Together with Christine, I work on this project with some fantastic people. Caroline, always positive and never give up; Ida, with the great imagination and always new ideas; Jeanette, with tons of knowledge on interior design and always smiling; and Kaja, with the fantastic design skills and good sense of humor. Young Henrik runs the workshop operations like a champ. In addition I’ve had the privilege of working with two of our inters: Olaf; with a secret passion for adaptive components, and Elena; her 3ds Max skills and ability to both learn and teach has impressed more than just me.

My sheet is not white any longer. But it doesn’t matter. It has been filled sky high with beautiful edge cutting technology by fantastic people, and I am pleased.

Ida, Kaja and Caroline are working, while I'm taking pictures.

Ida, Kaja and Caroline are working, while I’m taking pictures.

Physical model made by Olaf and Henrik

Physical model made by Olaf and Henrik

Physical model close up

Physical model close up

Various 14. floor b&w interior perspectives

Various 14. floor b&w interior perspectives

Facade Module Scheme

Facade Module Scheme

Detailed daylight analysis with shadows

Detailed daylight analysis with shadows

When you forget to check the Family Type node in Dynamo before Run, you get a beautifully randomized distribution of Plumbing Fixtures across your facade.

When you forget to check the Family Type node in Dynamo before Run, you get a beautifully randomized distribution of Plumbing Fixtures across your facade.

Door Swing Direction in Revit

Mondays are perfect for making videos.

On Saturdays though, you find the right problems to solve.

Last Saturday, at around noon, I asked my friend Konrad Sobon in New York City if he had ever considered looking at the old Door Swing problem in Revit with Python, API and Dynamo eyes. Later the same day (I think it was Labor Day in the US) he uploaded a small Custom Node to his website archi-lab (archi-lab.net). I’ve been waiting since then to test and break it, but apart from a small bug that prevents me from using the Categories node in Dynamo (this is not Konrad’s fault), it works fantastically well! Hard as stone – impossible to break!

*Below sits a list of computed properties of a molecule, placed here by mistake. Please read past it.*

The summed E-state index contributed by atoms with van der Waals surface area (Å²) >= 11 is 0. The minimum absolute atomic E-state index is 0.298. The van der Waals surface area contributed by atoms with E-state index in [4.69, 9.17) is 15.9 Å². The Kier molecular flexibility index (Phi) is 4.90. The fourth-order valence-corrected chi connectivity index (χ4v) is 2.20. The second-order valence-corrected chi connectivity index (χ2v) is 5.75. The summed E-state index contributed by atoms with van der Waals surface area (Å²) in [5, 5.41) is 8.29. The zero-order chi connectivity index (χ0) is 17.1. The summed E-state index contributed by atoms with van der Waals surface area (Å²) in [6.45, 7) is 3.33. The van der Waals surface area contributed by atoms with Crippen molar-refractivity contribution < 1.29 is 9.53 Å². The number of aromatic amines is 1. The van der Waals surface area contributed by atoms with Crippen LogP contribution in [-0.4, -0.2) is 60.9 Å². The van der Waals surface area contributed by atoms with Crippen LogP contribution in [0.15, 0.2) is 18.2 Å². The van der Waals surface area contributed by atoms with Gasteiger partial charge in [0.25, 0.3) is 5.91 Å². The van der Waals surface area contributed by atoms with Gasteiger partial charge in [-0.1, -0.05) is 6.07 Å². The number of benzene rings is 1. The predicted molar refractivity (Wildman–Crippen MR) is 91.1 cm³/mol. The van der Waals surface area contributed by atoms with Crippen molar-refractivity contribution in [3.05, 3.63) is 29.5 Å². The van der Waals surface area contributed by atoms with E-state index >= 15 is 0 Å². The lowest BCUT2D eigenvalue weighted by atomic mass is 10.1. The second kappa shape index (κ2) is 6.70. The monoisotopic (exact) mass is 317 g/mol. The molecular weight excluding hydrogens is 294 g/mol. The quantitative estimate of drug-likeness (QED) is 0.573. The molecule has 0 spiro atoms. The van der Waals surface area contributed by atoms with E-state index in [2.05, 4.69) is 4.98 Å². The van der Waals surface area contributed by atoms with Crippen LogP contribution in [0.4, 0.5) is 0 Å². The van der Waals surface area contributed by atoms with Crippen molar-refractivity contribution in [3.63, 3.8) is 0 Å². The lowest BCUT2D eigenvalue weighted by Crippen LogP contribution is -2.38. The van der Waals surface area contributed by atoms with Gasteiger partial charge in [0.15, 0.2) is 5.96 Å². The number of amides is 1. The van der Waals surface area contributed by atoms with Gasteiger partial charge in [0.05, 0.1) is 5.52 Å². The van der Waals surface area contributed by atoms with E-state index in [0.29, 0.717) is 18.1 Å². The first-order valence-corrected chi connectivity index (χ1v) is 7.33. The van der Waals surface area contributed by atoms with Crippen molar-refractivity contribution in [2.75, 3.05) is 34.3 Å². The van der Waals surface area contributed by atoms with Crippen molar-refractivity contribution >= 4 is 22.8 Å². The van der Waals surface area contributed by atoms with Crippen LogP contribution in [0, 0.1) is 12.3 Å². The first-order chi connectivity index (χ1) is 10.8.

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Until we can bake Dynamo definitions inside Revit families, the way to use this is the same as most other addins: Run before you QA your documentation. (Striking double meaning there.)

Documenting Door Swing and Handing Direction has been a lacking OTB functionality in Revit for a very long time. Architects who needed to handle this had two choices: Do it manually (suicide!!!) or buy addins. Many of these addins have worked extremely well, but now you can do it yourself. For free.

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This is another example of how building designers, with a little help from people with programming skills, can start designing their own software, and share it with the rest of the world.

Flat People

I see flat people.

Flat 3

Andy Milburn did too, and not only people. In his posts Flat People and Tree Family Download from last year he uploaded a sample of Entourage and Planting families that look much better than the OOTB RPC’s Revit ships each year. Both on drawings, in perspectives, with or without shadows and transparency. I downloaded them, did some enhancements, and now you can download my versions from Content.

Andy encouraged people who used his families to share their developments. As it turned out (in the comments of Andy’s post), Ukrainian Revit blogger Dmitry Dronov had already made some flat people. They were published in his post People. Entourage. from 2012. I’ve downloaded his starting 11 as well.

Flat 2

I recently met Andy Milburn for the first time. He spoke at Revit Technology Conference North America in Chicago in June, and so did I. Great guys, interesting story, and I have to admit that I felt like a groupie again for the first time since I first met Steve Stafford.

I hope you enjoy using this content as much as I do, and that you will post your own flat people if you make some.

i see flat people

 

Dynamo for Structural Design at RTCEUR 2014

One of this year’s definitive personal highlights will be the dual lab Julien Benoit and I will be hosting at the Revit Technology Conference Europe 2014 in Dublin by the end of October. My recent adventures at RTCAUS in Melbourne (read more here) and Julien’s unstoppable research has produced some interesting results, particularly on working with Adaptive Components, Structural Framing, Analytical Models and Loads effectively. We’ve made a short teaser to show a glimpse of what you can expect to learn if you decide to show up on the green island.

Sign up for the conference: Revit Technology Conference Europe 2014

Julien’s blog: AEC, you and me

See you there!

Space Frame with Structural Framing in Dynamo